"Whipple can spin it however he likes," said Linttrap, "but he's clearly trying to soak these loyal washers and dryers. All we can cheer for is that the washers and dryers bounce back, and ultimately turn the tide towards a new era in which all workers gain more protection."

At press time, the Voice learned that Supervisor Bevan Dufty had agreed to bring the case before the National Laundry Relations Board.

"Once we go in front of the NLRB, hopefully this should all come out in the


Neighborhood Gets a 'Clue'

By Colonel Mustard

Famous game maker Parker Brothers has released a Noe Valley edition of its classic board game Clue. The mystery game has been set at well-known sites in the neighborhood, and will feature a host of local personalities.

"Our market research has shown that there are more mystery buffs in Noe Valley than in any other enclave on the North American Tectonic Plate," explained Nosy Parker, vice president of new concept development. "They like snooping around."

So what's the mystery the players must solve? Here's the lowdown:

Mr. Newell Rich, the unpleasant owner of a monster home on Elizabeth Street, has been murdered somewhere in Downtown Noe Valley. So whodunit?

Was it Donna Doula at the Birthing Center with the umbilical cord? Manny Peddy in the Beauty Parlor with the nails? Edward Jones in the Brokerage with the roll of quarters? Miss Millie in the Restaurant with the short ribs? Or perhaps B.J. Droubi in the Victorian with the gingerbread?

Just for Fun will carry the $21.99 game. Be on the lookout in the next few months for a somewhat less expensive version: Noe Valley Clue--The TIC Edition.

Men to Take Over Women's Building

By John Wayne Macy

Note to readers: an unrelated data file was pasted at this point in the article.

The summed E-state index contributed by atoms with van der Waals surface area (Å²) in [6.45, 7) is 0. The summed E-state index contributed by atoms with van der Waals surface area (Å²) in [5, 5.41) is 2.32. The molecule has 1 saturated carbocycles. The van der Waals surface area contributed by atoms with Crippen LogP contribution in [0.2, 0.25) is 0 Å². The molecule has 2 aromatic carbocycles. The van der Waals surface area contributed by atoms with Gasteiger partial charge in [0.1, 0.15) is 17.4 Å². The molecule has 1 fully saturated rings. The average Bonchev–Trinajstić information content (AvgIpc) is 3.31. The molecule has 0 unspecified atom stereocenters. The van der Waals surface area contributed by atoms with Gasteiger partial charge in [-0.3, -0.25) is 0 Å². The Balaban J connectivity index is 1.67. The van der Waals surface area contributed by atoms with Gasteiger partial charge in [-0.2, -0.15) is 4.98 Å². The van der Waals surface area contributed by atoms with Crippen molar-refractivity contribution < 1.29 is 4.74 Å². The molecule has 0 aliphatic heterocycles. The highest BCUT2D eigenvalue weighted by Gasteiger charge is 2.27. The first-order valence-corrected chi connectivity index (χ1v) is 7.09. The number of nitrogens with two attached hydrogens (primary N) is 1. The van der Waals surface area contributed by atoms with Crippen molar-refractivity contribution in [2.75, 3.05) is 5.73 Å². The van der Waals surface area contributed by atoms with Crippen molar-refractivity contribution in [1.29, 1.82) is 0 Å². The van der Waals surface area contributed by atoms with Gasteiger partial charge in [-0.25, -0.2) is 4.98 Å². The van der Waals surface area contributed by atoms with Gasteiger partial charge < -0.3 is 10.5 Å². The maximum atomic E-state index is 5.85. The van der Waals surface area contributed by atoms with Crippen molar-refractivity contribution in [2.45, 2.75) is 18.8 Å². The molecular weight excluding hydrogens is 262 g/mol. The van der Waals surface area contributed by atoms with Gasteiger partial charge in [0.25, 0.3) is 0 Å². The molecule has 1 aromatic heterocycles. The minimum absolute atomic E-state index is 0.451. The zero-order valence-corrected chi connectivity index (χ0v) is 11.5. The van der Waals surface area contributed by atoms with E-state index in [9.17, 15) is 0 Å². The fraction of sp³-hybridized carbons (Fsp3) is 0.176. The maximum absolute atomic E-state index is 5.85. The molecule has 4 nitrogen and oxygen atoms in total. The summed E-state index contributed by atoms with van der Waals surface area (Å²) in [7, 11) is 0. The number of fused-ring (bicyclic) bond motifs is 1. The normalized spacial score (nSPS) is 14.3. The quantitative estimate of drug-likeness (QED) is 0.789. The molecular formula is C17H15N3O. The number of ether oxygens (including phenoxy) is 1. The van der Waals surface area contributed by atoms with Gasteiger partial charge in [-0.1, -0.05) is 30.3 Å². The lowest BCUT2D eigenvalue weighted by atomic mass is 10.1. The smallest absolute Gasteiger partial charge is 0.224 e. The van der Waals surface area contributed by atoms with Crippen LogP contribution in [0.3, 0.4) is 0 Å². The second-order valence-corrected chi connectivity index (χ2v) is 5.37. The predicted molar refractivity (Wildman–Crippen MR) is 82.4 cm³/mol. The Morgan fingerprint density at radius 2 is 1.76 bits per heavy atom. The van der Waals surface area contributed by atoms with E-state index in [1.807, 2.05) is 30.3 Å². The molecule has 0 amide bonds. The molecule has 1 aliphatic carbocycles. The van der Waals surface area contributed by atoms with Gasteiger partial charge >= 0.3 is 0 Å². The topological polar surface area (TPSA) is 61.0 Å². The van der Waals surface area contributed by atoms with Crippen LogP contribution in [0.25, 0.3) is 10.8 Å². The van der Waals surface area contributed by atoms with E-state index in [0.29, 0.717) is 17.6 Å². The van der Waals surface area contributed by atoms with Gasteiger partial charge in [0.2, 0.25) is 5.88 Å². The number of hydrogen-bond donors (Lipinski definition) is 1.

Men are finally putting their foot down and demanding a piece of the pie that women have been hoarding for the last 30 years. Ever since gals were allowed to vote and to stop binding their feet, women's support groups, women's health collectives, women's reading groups, and women's clothing stores have sprouted up everywhere. Meanwhile, Men have been relegated to impromptu get-togethers in boardrooms and barbershops to discuss The Old Man and the Sea.

But now the pie's on the other shoe. On April 1, the city fathers decreed that Friday will be Men's Day at the Women's Building on 18th Street.

Starting next month, on Fridays the sign over the door will be switched to read "Men's Building," and the mural will be painted over to reflect the achievements of men and men's lives. "Barry Bonds will be the subject of our first 'Testosterone Marches On' mural," says artist Fred Kahlo.

In addition, the building will host a weekly Men's Crafts Fair, featuring carved duck decoys, knitted tube socks, scrimshaw cufflinks, hand-rolled cigars, and guns.

The event will start at 7 a.m. and end on Saturday morning at 2 a.m., in time to restore the women's mural and sweep up the poker chips, pork rinds, and Levitra...


Crisco Makes Noe Valley Shine

By Fatty Arbuckle

Crisco, the internationally known artist who recently wrapped 7,500 Manhattan hotdog vendors in alternating layers of lavash and aluminum foil, has spread his work westward this spring with an installation in Downtown Noe Valley.